Juan Carlos Galindo, a Wheaton High School ninth-grader with attention-deficit disorder, always had difficulty managing academic demands when he was younger. His mother, Virginia Munoz, a single mother of four, regularly found her son asleep with homework in his lap. She knew he was struggling, and she worried he would become a checked-out, rebellious teenager.

In seventh grade, however, Juan Carlos was invited to participate in a maker learning partnership between Parkland Middle School in Rockville and the KID Museum in Bethesda. The maker philosophy emphasizes hands-on, self-guided projects to build kids’ technical skills and confidence through tinkering, inventing and designing.

The program was a game-changer for Juan Carlos. Instead of growing increasingly disengaged from school, his focus and his confidence in his abilities expanded as he learned to code and use a 3-D printer at the KID Museum’s Invention Studio. Cara Lesser, the museum’s founder, says that the movement represents a paradigm shift.

“It feeds the sense of agency that is missing in many of our traditional school settings,” Lesser said. “At its core, maker learning equips kids with the skills to create something of their own design, challenging them to figure out what’s necessary to bring their ideas to life.”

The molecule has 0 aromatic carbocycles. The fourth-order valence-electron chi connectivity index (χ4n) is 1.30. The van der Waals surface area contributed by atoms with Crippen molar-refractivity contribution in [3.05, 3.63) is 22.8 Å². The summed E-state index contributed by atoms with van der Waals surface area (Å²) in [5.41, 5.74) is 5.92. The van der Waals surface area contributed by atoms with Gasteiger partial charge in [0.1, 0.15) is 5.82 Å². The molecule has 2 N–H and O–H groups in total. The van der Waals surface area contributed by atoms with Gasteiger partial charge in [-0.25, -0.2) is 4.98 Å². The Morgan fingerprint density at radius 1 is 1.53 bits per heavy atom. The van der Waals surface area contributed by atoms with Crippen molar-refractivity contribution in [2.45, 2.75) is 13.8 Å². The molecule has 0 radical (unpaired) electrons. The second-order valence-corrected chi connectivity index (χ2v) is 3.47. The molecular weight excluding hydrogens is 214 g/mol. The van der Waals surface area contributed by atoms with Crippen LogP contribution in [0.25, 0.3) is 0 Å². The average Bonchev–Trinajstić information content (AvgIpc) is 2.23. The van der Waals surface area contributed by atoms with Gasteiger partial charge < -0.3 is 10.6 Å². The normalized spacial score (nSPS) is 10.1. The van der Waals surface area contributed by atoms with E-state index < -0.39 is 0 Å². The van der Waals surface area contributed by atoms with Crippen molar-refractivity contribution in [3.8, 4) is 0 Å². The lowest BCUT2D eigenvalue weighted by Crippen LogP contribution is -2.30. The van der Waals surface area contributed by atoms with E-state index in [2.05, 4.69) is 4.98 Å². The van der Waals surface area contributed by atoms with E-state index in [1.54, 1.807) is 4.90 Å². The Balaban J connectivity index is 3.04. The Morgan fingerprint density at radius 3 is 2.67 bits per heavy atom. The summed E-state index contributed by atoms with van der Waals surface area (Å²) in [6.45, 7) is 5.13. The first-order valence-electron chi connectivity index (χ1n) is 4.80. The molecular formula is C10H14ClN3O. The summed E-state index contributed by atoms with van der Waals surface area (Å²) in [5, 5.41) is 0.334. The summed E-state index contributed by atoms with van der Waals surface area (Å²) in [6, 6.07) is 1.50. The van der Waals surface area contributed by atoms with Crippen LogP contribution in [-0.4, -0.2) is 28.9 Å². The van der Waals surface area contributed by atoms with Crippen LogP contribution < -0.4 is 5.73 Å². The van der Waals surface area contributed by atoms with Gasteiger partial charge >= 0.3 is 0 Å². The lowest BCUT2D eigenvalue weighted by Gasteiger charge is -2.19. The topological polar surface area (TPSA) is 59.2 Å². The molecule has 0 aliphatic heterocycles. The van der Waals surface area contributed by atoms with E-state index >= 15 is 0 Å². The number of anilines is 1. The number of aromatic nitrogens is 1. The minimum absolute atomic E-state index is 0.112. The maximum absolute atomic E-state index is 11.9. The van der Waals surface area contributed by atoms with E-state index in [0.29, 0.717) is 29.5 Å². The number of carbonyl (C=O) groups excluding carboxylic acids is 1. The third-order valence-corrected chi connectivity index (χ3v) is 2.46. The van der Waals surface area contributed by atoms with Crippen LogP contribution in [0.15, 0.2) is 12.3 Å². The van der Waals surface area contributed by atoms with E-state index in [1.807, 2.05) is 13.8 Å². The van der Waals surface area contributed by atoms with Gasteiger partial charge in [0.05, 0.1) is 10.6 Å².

As a school counselor, I value the philosophy’s potential to level the playing field for kids such as Juan Carlos, while also creating transformative educational and emotional experiences for all types of students.

At the Invention Studio, Juan Carlos was able to experiment and take risks in ways that didn’t always feel as safe at school. Tony Wagner, author of “Creating Innovators: The Making of Young People Who Will Change the World,” says that children like Juan Carlos often feel penalized for their mistakes. When we bring the best of maker learning into the traditional school setting, Wagner says, “we encourage kids — especially those who are not good traditional students — to stay curious, to love learning and to value the process of trial and error rather than fearing it.”

In the innovation era, he explains, Google knows everything, and it’s less about what you know than what you can do with your knowledge. “It’s a radically new and very different education challenge.”

Maker learning can also help accelerated learners. For Walt Whitman High School senior Ari Mindell, a member of the Whitman Robotics team and a programming teacher at the KID Museum, the approach enables him to make connections between his studies and real-world problems.